In the slums of Rio, a young boy is able to avoid a life of murder
and drug dealing by developing a passion for photography.
City of God (2002)
Directed by Fernando Meirelles
Written by Bráulio Mantovani
Starring Alexandre Rodrigues, Leandro Firmino, Phellipe Haagensen, Alice Braga, Seu Jorge, Matheus Nachtergaele,
Douglas Silva, Jonathan Haagensen, Darlan Cunha, Rubens Sabino
Based on the novel by Paulo Lins
Oscar Nominations - Best Director, Best Adapted Screenplay,
Best Cinematography, Best Film Editing
City of God is an eye-opening film that shines a light on the seemingly endless criminal element that dominates the slums of Rio de Janeiro in Brazil. The story is told through the eyes of one young man, an aspiring photographer named Rocket (Rodrigues) who wants no part in the life of crime that has consumed everyone he's ever cared about. But slowly but surely, Rocket gets pulled into the gang war due to sheer circumstance. While he is our eyes for the most part, the film takes you through roughly two decades of crime in the Cidade de Deus, or in English, the City of God.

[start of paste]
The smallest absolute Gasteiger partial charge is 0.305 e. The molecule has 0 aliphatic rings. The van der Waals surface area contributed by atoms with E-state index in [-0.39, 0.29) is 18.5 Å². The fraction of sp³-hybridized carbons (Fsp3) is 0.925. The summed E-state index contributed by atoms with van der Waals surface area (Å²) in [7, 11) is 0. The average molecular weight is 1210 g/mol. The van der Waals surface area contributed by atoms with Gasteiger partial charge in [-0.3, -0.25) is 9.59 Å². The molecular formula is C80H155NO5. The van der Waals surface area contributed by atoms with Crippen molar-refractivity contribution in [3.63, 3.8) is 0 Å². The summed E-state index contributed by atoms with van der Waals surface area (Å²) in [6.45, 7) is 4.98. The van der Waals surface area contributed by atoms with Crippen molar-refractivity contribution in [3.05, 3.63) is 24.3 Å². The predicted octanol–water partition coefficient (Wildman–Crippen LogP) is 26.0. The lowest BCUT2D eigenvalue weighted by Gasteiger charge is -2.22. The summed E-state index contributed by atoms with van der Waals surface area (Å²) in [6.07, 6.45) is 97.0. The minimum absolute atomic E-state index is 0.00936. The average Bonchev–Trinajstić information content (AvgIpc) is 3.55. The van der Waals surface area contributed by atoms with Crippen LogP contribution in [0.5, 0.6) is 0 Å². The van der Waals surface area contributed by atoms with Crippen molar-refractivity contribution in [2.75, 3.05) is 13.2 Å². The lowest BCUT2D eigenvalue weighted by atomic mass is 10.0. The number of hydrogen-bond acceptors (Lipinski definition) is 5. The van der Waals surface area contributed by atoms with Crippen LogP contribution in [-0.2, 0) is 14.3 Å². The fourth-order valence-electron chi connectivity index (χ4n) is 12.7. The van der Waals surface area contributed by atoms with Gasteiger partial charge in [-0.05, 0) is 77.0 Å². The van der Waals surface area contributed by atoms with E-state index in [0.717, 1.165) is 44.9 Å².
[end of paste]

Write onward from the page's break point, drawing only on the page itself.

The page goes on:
Rocket begins his story as a child, where his brother was part of a local gang who robbed a hotel and were wanted for murder. The culprit was psychotic child Lil Dice (Silva), who would grow up to be psychotic crime boss Lil Ze (Firmino), one of the most unstable gangster characters in film history. Every scene Lil Ze is in is unpredictable and chaotic, and it makes for an engaging film. Growing up, Rocket finds himself trapped in a neighborhood now run by Lil Ze and his gangster rival Carrot (Nachtergaele). When Lil Ze creates his own worst enemy in Knockout Ned (Jorge), a gang war erupts, and Rocket tries his best to simply stay alive. The film is brilliantly told through some impressive editing and cinematography, and the story is unlike any American crime drama I've seen.
In the world of City of God, crime is a way of life that's almost encouraged. It's known that working honestly won't get you anywhere in life, leaving drug dealing as the only option for a lot of people. It becomes who they are, and they can't escape it no matter what. Several characters try to escape the life in this film, only to realize that the choice doesn't belong to them and it never has. Thanks to Parasite, I've had my interest in foreign film renewed, and I urge anybody who's against subtitles to wake the fuck up. There's an entire planet's worth of stories that you're shutting yourself off from. Give some of them a chance, starting with City of God.